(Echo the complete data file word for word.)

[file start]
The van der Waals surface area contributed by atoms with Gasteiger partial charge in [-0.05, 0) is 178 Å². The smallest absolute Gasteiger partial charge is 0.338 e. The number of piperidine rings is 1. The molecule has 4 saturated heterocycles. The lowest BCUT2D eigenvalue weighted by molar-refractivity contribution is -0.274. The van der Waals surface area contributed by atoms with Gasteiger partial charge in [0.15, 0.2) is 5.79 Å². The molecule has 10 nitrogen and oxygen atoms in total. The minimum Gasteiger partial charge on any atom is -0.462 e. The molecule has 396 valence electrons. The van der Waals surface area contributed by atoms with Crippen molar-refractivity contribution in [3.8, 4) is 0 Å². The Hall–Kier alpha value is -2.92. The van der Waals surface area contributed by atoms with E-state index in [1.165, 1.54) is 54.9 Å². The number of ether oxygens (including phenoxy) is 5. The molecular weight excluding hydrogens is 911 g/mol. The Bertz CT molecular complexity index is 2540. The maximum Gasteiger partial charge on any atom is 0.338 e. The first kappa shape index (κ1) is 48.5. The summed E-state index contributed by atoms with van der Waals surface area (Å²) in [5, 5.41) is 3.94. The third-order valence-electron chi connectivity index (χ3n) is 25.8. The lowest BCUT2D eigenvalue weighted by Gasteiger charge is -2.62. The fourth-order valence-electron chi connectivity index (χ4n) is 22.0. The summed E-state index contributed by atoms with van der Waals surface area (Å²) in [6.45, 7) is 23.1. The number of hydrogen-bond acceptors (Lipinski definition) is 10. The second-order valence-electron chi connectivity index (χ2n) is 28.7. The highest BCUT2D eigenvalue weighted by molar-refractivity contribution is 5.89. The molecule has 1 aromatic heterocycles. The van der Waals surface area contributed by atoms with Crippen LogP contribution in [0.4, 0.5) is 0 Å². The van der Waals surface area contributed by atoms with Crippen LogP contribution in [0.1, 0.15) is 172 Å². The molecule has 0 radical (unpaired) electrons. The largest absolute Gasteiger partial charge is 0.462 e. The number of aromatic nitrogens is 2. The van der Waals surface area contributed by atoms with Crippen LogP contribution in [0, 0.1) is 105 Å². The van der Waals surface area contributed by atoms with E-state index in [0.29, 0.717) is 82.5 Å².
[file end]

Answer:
The van der Waals surface area contributed by atoms with Gasteiger partial charge in [-0.05, 0) is 178 Å². The smallest absolute Gasteiger partial charge is 0.338 e. The number of piperidine rings is 1. The molecule has 4 saturated heterocycles. The lowest BCUT2D eigenvalue weighted by molar-refractivity contribution is -0.274. The van der Waals surface area contributed by atoms with Gasteiger partial charge in [0.15, 0.2) is 5.79 Å². The molecule has 10 nitrogen and oxygen atoms in total. The minimum Gasteiger partial charge on any atom is -0.462 e. The molecule has 396 valence electrons. The van der Waals surface area contributed by atoms with Crippen molar-refractivity contribution in [3.8, 4) is 0 Å². The Hall–Kier alpha value is -2.92. The van der Waals surface area contributed by atoms with E-state index in [1.165, 1.54) is 54.9 Å². The number of ether oxygens (including phenoxy) is 5. The molecular weight excluding hydrogens is 911 g/mol. The Bertz CT molecular complexity index is 2540. The maximum Gasteiger partial charge on any atom is 0.338 e. The first kappa shape index (κ1) is 48.5. The summed E-state index contributed by atoms with van der Waals surface area (Å²) in [5, 5.41) is 3.94. The third-order valence-electron chi connectivity index (χ3n) is 25.8. The lowest BCUT2D eigenvalue weighted by Gasteiger charge is -2.62. The fourth-order valence-electron chi connectivity index (χ4n) is 22.0. The summed E-state index contributed by atoms with van der Waals surface area (Å²) in [6.45, 7) is 23.1. The number of hydrogen-bond acceptors (Lipinski definition) is 10. The second-order valence-electron chi connectivity index (χ2n) is 28.7. The highest BCUT2D eigenvalue weighted by molar-refractivity contribution is 5.89. The molecule has 1 aromatic heterocycles. The van der Waals surface area contributed by atoms with Crippen LogP contribution in [0.4, 0.5) is 0 Å². The van der Waals surface area contributed by atoms with Crippen LogP contribution in [0.1, 0.15) is 172 Å². The molecule has 0 radical (unpaired) electrons. The largest absolute Gasteiger partial charge is 0.462 e. The number of aromatic nitrogens is 2. The van der Waals surface area contributed by atoms with Crippen LogP contribution in [0, 0.1) is 105 Å². The van der Waals surface area contributed by atoms with E-state index in [0.29, 0.717) is 82.5 Å².